Designer and inventor Darell Fields and physicist Clifford Johnson named Presidential Visiting Scholars at Princeton
Darell Fields, a designer and inventor, and physicist Clifford Johnson have been named Presidential Visiting Scholars at Princeton University for the 2021-22 academic year. The visiting scholars program, which was established in fall 2019 and welcomed the first scholar in fall 2020, is intended to support visitors from academic or professional fields who can contribute to the University’s diversity, broadly defined.
“The Presidential Visiting Scholars Program seeks to bring outstanding scholars and professional experts to Princeton University,” said Dean of the Faculty Gene Jarrett. “We believe that these colleagues will benefit from the intellectual richness and resources of our campus community; in turn, Princeton faculty and students will enjoy special opportunities to engage them and their work in critical ways.”
The visiting scholars program is overseen by the Office of the Dean of the Faculty, with the enthusiastic and generous support of the President and Provost. The Office of the Dean of the Faculty also oversees the Presidential Postdoctoral Research Fellows Program, which is now in its third year and has 36 fellows, a group of early-career scholars from across the disciplines who bring a diversity of backgrounds to academic departments and programs at Princeton.
Darell Fields joins the School of Architecture as an accomplished teacher, designer and scholar. He has taught design, urbanism and theory at several universities, including Harvard Graduate School of Design (GSD), California College of the Arts in San Francisco and the University of California-Berkeley. His designs and artistic works have been exhibited at the Whitney Museum of Art, the Studio Museum in Harlem, the August Wilson Center for African American Culture in Pittsburgh, CentralTrak in Dallas, the Yerba Buena Center for the Arts in San Francisco and Princeton’s School of Architecture.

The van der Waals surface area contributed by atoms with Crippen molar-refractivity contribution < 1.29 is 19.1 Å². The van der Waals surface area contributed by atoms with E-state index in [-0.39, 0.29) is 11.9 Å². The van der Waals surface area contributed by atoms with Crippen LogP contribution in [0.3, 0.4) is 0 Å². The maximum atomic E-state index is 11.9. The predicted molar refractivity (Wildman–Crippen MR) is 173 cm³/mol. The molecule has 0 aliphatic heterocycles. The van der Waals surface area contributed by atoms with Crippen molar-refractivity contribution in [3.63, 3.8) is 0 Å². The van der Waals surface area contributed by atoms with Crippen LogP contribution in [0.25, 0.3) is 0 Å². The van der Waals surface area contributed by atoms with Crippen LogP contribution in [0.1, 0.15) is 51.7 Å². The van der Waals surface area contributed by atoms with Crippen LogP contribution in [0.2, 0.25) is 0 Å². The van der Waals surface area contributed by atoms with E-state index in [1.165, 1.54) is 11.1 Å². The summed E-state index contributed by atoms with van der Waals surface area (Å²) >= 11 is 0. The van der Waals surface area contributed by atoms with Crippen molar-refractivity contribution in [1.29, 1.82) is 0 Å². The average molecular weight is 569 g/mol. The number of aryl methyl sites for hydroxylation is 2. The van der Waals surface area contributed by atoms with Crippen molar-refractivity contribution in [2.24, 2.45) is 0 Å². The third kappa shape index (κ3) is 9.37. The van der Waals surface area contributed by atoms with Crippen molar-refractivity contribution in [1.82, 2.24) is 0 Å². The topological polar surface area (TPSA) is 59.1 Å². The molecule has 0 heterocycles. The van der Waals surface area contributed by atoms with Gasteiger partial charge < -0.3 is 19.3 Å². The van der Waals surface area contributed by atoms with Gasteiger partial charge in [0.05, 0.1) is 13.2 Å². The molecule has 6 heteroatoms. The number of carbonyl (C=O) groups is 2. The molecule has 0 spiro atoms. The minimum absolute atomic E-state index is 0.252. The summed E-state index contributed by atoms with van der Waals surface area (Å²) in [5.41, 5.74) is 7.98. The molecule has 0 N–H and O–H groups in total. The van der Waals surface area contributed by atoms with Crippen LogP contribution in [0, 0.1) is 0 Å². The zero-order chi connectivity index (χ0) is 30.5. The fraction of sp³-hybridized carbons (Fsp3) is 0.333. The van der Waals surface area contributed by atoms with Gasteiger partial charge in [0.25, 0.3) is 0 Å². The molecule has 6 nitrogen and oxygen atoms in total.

Fields is the author of “Architecture in Black,” which presents a systematic examination of the theoretical relationship between architecture and Blackness. He has edited traditional monographs on architects including Carlos Jimenez and Tadao Ando, served as editor of Harvard GSD’s Studio Works catalogue and is a founding editor of Appendx: Culture, Theory, Praxis.
As an inventor, Fields launched an innovative research and development company, Superbia, using cutting edge digital production and rapid prototyping techniques to design, manufacture and test sustainable building technologies. Products originating from the process were patented, licensed and marketed by a separate business entity, Superbia LLC. Fields’ most recent venture, The Maxine Studio, is formed on a similar model. Maxine offers vertically integrated design services, including traditional design, visualization, production, information technology, academic consulting, urban design and branding.
Fields’ professional work includes the conceptualization and design of the W.E.B. Du Bois Institute for African and African American Research (also known as the Hutchins Center) at Harvard University. The center contains the Image of the Black in Western Art Archive, the Visiting Fellows Program, hosts incubator research projects, and a substantial collection of African and African American Art. Included is the Neil L. and Angelica Zander Rudenstine Gallery — the only exhibition space at Harvard devoted to works by and about people of African descent. The Black Cultural Center at the University of Oregon, which opened in fall 2019, showcases Fields’ Black aesthetic principles in built form.